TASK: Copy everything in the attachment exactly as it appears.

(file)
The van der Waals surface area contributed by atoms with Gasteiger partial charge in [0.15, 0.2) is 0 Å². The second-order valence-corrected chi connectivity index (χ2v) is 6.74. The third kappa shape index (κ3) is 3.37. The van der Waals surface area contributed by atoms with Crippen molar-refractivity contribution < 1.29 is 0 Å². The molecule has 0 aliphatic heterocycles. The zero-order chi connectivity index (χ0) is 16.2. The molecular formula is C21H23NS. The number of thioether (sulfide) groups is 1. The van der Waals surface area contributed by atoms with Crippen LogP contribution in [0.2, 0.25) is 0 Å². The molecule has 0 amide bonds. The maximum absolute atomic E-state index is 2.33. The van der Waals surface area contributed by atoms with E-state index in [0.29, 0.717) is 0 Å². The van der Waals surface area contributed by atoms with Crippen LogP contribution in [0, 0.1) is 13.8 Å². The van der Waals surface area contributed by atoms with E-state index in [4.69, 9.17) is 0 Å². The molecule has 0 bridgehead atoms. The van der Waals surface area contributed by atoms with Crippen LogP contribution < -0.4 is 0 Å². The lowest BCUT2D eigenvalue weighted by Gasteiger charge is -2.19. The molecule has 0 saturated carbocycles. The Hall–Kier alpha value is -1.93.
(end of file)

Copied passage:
The van der Waals surface area contributed by atoms with Gasteiger partial charge in [0.15, 0.2) is 0 Å². The second-order valence-corrected chi connectivity index (χ2v) is 6.74. The third kappa shape index (κ3) is 3.37. The van der Waals surface area contributed by atoms with Crippen molar-refractivity contribution < 1.29 is 0 Å². The molecule has 0 aliphatic heterocycles. The zero-order chi connectivity index (χ0) is 16.2. The molecular formula is C21H23NS. The number of thioether (sulfide) groups is 1. The van der Waals surface area contributed by atoms with Crippen LogP contribution in [0.2, 0.25) is 0 Å². The molecule has 0 amide bonds. The maximum absolute atomic E-state index is 2.33. The van der Waals surface area contributed by atoms with E-state index in [0.29, 0.717) is 0 Å². The van der Waals surface area contributed by atoms with Crippen LogP contribution in [0, 0.1) is 13.8 Å². The van der Waals surface area contributed by atoms with E-state index in [4.69, 9.17) is 0 Å². The molecule has 0 bridgehead atoms. The van der Waals surface area contributed by atoms with Crippen LogP contribution < -0.4 is 0 Å². The lowest BCUT2D eigenvalue weighted by Gasteiger charge is -2.19. The molecule has 0 saturated carbocycles. The Hall–Kier alpha value is -1.93.